Standing again, we were invited to think of our land ancestors, those who had been in this place before us, in the place we have come to make our home, even if it was not the place where we were born. In so many ways the people who have lived here before us have made the land the way it is now. They too did their best, but they too made mistakes Keeping the best that we can learn and accept from them, we touch the earth and let the rest go.

When we are standing once more, we are invited to think of our spiritual ancestors. They may come from the tradition we grew up with, from one we have joined, from others we have learnt about. Some examples were offered: Jesus, Moses, Gandhi, George Fox, … space left to add our own. They too were not perfect, but they did their best. We touch the earth again.

The meditation continued through two more earth touchings, though I don’t now remember the content of the guidance.

I had heard of this profound way of connecting with our ancestors, but not experienced it before. It made a deep impression on me.

I have since participated in similar exercises several times. One in which the guidance invited us to remember of ourselves as a five year old child. Then to remember our parent, to think of them as a five year old child, to see things through their eyes then.

I wasn’t sure how this affected me, until I went out with my camera later that day. As I looked through the viewfinder at the plants in the garden, I realised that I was looking through my father’s eyes. He who photographed me so often in my early years; who taught me not only how a camera worked and how to use it, how to process the film and print the pictures, but also how to see the world through the lens and hope to capture something of it.

father's eyes

Besides this formal touching the earth practice, I have become aware of the spiritual importance of actual contact with the earth in my daily life. In meditation we are encouraged to sit with buttocks and knees firmly on the ground (or a cushion), or, if sat in a chair to be aware of our seat on the chair and both feet flat on the floor (many Quakers find this helpful in settling into worship). In walking meditation we are aware of our feet on the floor, or the ground outside (I love to do a walking meditation barefoot in Woodbrooke’s labyrinth). I find this very helpful when walking in my daily life (though I go somewhat faster than in formal walking meditation), it keeps me grounded in the present time and place. At least, it does when I remember to do it. However, since I tend to trip if I forget, I get a lot of reminders.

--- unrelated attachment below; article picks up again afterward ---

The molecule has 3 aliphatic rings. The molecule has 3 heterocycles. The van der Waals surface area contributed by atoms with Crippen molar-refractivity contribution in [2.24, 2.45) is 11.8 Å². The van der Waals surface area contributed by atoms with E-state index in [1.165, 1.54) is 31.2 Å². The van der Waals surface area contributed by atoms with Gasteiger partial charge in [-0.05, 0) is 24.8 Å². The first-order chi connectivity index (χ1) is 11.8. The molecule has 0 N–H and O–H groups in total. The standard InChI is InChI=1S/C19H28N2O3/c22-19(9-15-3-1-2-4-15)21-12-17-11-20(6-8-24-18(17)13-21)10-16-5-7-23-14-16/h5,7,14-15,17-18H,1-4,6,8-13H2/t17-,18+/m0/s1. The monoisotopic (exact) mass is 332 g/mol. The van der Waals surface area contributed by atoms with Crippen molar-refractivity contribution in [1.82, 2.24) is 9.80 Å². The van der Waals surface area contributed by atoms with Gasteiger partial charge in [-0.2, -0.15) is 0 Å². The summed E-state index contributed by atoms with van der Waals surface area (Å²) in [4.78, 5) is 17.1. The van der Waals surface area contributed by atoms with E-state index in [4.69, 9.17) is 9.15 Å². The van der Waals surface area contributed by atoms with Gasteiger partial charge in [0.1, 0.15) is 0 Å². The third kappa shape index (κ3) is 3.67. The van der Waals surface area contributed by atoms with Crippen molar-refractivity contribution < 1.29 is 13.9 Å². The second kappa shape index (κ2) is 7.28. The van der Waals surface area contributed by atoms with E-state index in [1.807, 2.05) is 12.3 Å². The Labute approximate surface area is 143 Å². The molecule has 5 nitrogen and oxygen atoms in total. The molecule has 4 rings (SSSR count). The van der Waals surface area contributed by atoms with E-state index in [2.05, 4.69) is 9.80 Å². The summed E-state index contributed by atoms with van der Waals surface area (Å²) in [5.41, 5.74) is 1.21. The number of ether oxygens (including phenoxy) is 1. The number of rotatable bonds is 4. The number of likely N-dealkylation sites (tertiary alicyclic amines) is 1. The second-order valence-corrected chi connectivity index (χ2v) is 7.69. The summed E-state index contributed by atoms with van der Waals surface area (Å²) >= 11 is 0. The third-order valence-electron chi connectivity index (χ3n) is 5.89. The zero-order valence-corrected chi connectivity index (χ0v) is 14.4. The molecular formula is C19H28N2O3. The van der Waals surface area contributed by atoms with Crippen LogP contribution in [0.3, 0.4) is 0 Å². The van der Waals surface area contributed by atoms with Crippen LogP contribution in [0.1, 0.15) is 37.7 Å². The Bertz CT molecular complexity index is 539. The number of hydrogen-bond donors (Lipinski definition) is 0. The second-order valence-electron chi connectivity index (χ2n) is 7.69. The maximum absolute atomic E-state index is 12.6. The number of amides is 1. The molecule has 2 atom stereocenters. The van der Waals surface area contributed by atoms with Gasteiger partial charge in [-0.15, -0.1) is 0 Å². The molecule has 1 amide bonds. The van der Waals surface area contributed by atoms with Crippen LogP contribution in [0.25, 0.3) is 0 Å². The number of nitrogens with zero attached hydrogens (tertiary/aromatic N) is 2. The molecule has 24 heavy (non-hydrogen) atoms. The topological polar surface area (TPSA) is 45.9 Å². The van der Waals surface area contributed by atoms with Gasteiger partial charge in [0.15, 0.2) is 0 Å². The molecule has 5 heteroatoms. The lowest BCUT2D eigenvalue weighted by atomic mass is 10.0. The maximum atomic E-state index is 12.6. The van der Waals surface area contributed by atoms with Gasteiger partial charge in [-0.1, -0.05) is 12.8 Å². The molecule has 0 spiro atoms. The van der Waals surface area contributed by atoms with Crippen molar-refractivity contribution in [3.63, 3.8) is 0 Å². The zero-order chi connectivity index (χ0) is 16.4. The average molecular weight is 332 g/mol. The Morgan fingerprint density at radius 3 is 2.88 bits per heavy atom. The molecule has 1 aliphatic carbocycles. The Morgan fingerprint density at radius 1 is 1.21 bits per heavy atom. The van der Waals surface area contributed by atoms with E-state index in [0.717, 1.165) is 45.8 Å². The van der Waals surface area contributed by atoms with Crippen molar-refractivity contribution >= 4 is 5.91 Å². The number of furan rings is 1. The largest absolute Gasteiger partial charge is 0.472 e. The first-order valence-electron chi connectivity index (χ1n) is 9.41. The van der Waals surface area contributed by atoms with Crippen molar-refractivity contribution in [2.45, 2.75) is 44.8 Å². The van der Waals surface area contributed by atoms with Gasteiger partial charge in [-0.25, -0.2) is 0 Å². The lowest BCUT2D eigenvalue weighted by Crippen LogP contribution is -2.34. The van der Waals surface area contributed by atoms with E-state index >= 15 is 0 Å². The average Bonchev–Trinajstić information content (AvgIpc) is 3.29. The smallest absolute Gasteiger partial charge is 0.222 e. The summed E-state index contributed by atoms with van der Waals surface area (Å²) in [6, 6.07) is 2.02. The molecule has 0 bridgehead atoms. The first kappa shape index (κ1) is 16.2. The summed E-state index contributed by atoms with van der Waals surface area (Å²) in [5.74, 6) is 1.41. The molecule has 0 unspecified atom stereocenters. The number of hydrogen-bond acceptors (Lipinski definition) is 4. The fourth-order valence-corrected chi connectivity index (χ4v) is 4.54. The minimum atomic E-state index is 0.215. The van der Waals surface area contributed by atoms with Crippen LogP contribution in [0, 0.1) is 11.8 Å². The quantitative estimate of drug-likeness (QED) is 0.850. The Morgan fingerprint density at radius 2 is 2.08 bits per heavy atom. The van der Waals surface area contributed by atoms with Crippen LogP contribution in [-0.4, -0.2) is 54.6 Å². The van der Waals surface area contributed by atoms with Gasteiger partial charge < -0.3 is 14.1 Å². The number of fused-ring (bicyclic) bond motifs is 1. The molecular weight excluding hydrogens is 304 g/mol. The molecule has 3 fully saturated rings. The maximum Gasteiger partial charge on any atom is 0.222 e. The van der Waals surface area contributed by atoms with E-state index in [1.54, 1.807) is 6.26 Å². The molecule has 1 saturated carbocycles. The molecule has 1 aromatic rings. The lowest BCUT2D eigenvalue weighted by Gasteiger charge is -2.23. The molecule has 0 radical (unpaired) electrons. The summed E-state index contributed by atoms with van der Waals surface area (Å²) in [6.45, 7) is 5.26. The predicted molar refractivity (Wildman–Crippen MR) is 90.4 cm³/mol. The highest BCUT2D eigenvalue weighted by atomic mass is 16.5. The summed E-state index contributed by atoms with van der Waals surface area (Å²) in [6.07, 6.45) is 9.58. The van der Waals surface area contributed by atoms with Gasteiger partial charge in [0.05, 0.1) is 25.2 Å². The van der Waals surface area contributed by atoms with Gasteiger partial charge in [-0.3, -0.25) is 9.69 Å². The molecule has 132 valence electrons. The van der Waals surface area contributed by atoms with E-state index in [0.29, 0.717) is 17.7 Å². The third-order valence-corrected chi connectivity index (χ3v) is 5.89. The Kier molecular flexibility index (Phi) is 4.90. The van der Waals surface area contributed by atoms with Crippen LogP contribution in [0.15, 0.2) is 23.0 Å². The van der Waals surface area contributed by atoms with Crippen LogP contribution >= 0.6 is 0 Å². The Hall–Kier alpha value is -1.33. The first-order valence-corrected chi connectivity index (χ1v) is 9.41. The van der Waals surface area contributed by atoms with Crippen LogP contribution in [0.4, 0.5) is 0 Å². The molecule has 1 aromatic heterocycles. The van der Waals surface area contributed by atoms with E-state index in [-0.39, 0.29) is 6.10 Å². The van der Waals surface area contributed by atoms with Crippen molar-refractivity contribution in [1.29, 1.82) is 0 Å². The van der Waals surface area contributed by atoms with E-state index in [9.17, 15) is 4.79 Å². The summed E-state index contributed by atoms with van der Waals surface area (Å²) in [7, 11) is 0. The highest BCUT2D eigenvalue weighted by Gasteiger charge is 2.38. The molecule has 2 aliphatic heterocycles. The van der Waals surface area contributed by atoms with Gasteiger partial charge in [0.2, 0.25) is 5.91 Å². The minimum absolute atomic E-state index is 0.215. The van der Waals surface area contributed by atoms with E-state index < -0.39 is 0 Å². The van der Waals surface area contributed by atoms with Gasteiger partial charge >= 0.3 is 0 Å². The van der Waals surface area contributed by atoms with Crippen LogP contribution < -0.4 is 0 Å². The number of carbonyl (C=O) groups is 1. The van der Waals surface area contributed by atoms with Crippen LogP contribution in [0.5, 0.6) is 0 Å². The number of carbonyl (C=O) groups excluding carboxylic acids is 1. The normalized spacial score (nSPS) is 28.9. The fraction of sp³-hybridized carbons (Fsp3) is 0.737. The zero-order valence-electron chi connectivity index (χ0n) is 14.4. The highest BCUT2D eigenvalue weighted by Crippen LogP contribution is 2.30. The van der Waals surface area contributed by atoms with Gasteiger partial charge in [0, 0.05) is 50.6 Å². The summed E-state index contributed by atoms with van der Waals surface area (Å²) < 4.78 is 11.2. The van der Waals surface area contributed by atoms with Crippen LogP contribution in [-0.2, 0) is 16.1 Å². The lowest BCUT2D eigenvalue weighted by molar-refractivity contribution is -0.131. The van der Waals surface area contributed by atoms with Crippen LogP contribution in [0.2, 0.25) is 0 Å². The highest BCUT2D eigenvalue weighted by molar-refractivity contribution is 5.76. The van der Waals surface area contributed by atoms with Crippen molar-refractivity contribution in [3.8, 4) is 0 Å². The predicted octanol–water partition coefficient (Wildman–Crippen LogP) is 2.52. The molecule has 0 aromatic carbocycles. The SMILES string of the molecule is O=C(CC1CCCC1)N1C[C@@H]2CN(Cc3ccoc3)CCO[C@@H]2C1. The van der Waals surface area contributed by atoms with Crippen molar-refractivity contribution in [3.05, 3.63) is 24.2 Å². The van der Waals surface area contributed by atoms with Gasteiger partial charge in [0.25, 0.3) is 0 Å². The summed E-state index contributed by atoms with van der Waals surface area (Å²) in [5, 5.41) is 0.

I have also come to understand that practical activities that actually, or almost, involve touching the physical earth can be deeply spiritual, and spiritually, as well as physically, grounding. I call them ‘getting my hands dirty’ activities. Actual gardening is probably best, weeding, sowing, harvesting, digging (when I can). Cooking, especially straight forward meal preparation, preferably with plenty of vegetable washing and chopping, is excellent too. Mixing bread dough by hand and washing up are good. Other hands on activities such as knitting and sewing are also helpful. I’m sure you can find your own examples. Incorporating some of these into my daily routines is important, rather than getting too involved in writing, reading, thinking, talking, discussing and other ‘head stuff’ all the time. Keeping my feet, literally and metaphorically, well grounded.

garden tub

Now to go and wash the kale and mushrooms for our supper …

D is for Deep relaxation

I came into the room and there were sleeping mats, pillows and blankets everywhere. People were sitting and lying down on the floor. The sight reminded me of a girl guide sleepover, though there wasn’t nearly as much noise.

So I got a mat and a blanket and joined in. I’ve done a lot of different things in Woodbrooke‘s quiet room over the years. Quaker Worship most mornings that I’ve been there, lots of sessions led by tutors, lots of sharing and listening in pairs and small groups, some drawing, a party and some circle dancing, but nothing quite like this.

The guided meditation that followed began in a fairly familiar way with thinking of parts of our bodies and consciously relaxing them, but I soon found myself falling asleep to the sound of the facilitator singing ‘twinkle, twinkle little star’.

When I awoke, another new experience was to follow … but that is the subject for my next post …

still reflectionIt still amazes me how this practice actually sends nearly everybody right off to sleep. Even in a conference centre hall with 400-500 people, when I woke a bit sooner than most, I realised how many of us had slept. Very refreshing it is too.

There are also some simpler relaxation meditations (see The Blooming of the Lotus) that I have found easy to use lying in bed at home when everything has felt a bit too much to cope with.